Liz Truss, Chief Secretary to the Treasury, has tweeted what she clearly thinks is a zinger about taxation in Scotland.
Responding to the news about the Scottish Budget, which will not include the tax break for higher earners included in the Westminster version, the Tory minister tweeted:
“If you earn £50,000 in Scotland you will be paying a whopping £1,500 more tax than someone south of the border – after SNP failed to match our Budget tax cuts.”
To top it off, she punctuated this with the hashtag: “#taxonaspiration”.
If you earn £50,000 in Scotland you will be paying a whopping £1,500 more tax than someone south of the border- after SNP failed to match our Budget tax cuts. #taxonaspiration
BBC News – Scottish budget: Higher earner income tax gap to widen https://t.co/VKIPloWiqJ
— Liz Truss (@trussliz) December 13, 2018
Her fellow Tories in Holyrood called the move a punishment, commenting that higher earners were “being punished in the SNP’s Scotland”.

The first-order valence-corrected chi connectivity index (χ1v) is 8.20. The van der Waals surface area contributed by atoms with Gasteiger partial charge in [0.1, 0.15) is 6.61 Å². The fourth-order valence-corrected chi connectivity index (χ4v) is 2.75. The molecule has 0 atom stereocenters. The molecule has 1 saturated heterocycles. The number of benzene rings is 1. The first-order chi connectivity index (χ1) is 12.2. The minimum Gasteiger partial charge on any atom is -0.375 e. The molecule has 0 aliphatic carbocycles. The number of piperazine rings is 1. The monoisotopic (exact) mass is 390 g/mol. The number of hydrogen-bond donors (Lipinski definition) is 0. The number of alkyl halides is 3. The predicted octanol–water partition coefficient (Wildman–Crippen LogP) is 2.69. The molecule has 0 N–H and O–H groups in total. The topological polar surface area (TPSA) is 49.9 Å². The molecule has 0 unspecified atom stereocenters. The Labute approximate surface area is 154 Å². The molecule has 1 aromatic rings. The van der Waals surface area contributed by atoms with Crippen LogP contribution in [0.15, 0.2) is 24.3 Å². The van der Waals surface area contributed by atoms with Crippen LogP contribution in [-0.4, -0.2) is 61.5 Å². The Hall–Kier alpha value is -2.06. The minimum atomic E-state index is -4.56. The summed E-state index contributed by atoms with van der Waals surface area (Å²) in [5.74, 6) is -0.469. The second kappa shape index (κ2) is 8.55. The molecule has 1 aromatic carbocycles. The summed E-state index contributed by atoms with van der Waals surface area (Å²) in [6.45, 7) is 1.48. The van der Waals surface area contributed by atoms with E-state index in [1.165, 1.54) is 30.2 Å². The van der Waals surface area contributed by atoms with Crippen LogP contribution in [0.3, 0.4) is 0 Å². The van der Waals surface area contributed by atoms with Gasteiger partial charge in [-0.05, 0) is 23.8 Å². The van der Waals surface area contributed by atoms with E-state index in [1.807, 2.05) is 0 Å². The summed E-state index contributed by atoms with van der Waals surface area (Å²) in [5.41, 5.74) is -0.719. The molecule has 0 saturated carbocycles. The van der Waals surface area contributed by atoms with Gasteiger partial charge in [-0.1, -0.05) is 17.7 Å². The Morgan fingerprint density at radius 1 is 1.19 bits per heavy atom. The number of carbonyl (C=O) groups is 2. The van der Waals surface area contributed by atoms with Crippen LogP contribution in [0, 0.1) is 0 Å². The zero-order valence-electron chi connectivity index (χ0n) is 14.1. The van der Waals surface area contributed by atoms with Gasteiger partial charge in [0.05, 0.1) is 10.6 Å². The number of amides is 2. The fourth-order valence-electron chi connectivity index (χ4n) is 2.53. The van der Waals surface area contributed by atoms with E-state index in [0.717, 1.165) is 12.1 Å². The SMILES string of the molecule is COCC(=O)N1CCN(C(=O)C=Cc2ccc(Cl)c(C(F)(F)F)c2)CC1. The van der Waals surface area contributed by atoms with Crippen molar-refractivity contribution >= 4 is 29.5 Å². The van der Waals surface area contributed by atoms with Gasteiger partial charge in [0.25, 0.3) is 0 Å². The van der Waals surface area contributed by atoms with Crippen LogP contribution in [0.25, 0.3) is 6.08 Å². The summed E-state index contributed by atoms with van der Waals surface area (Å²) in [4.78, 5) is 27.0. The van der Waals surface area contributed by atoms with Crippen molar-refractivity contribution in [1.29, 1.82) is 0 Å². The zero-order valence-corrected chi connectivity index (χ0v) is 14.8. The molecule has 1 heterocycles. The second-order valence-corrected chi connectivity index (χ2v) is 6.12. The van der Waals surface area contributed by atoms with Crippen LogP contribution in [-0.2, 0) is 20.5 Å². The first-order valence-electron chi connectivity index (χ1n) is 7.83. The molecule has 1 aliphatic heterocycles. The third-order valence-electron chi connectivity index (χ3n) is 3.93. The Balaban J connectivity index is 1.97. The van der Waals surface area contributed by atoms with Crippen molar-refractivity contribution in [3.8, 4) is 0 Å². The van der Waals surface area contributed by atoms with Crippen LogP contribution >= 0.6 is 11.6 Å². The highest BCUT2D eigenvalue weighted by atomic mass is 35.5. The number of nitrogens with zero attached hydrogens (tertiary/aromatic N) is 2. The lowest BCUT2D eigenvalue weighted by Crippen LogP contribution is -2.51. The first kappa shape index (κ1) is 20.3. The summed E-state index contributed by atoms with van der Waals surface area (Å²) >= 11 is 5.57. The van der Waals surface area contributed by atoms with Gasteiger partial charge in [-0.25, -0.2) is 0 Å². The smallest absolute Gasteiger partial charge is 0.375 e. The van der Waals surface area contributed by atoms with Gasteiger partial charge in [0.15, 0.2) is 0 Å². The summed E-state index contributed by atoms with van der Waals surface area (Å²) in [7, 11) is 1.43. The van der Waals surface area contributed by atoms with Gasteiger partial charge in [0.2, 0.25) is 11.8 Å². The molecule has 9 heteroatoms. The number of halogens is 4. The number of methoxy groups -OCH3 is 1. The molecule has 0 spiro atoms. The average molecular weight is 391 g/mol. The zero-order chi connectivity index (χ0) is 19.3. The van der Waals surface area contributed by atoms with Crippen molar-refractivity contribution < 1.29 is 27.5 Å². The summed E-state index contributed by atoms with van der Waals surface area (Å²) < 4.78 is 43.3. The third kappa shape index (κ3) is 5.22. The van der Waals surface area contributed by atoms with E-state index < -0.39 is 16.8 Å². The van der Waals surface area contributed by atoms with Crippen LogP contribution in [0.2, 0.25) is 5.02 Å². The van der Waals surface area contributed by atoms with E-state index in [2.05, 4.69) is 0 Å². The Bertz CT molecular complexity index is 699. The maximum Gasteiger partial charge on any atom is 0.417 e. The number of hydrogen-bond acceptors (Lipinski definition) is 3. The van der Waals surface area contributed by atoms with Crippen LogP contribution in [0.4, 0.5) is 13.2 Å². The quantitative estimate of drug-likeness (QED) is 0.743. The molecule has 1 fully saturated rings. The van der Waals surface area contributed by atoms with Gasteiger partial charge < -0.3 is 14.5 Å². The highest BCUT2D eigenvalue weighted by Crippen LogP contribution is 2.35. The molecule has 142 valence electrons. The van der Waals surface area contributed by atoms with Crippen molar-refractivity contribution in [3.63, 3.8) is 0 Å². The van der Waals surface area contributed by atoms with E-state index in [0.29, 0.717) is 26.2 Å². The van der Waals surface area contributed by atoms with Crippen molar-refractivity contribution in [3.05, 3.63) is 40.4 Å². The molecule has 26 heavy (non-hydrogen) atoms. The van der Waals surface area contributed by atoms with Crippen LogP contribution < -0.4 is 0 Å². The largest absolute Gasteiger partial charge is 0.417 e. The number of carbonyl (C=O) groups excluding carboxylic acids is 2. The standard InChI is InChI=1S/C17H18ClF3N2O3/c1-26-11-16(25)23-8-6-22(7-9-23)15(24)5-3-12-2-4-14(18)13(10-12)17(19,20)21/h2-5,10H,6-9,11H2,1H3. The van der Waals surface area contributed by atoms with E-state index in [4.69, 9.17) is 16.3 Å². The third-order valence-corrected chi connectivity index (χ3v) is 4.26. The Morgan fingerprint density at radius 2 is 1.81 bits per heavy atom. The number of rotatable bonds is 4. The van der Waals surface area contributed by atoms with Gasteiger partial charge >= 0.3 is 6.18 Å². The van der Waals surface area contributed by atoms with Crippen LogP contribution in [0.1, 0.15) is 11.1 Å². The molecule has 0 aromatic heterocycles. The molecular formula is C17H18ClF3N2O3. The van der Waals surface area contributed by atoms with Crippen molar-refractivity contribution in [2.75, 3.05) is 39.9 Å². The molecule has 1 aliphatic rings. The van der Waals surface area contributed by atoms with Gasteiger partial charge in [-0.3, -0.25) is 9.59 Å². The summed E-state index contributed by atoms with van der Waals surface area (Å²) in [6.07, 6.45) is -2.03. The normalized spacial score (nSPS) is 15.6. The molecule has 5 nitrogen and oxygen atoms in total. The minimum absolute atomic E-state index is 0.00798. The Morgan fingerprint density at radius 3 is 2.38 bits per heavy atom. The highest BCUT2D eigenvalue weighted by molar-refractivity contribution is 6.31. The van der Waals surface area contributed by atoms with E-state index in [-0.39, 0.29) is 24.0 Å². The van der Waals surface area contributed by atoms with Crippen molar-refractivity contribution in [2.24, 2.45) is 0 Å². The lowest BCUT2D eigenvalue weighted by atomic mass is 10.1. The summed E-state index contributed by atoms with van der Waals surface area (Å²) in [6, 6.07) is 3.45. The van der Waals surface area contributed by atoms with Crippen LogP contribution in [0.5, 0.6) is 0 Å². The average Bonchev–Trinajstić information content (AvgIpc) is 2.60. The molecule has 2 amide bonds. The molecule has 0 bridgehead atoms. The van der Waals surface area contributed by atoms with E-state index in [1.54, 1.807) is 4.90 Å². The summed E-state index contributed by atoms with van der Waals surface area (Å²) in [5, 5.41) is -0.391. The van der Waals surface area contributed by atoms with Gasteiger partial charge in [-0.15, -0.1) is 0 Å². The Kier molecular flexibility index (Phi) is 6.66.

But why do they think this is a good argument? Here are my questions:
1. Scottish people, famously, get quite a lot for their taxes: free university education, free prescriptions, free eye tests, free school meals, a social care system with free personal care for those who need it, and free care for the elderly. Are they really going to react badly to taxes when they get all this stuff?
2. If Scots get more bang for their buck and can see the benefits of their taxes, how is tax in Scotland a bad thing?
3. Isn’t Scotland a pretty good example, as highlighted by the replies to Truss’s tweet, of people feeling their taxes are a bit of a “bargain”?
4. Particularly the tax in question – £1,500 a year more than in England if you’re in the top bracket is a tiny sacrifice to make for free tuition fees and more, isn’t it?
5. Why is it a “punishment” not to reduce taxes on people earning £50,000 or more?
6. The average house price in Scotland is £144,377. So doesn’t earning £50,000 or more mean you could live like a king, even without a tax cut?
7. £50,000 is nearly double the average household income in Scotland – which is around £25,220. How is it unfair not to cut taxes for individuals who earn twice what most entire households earn?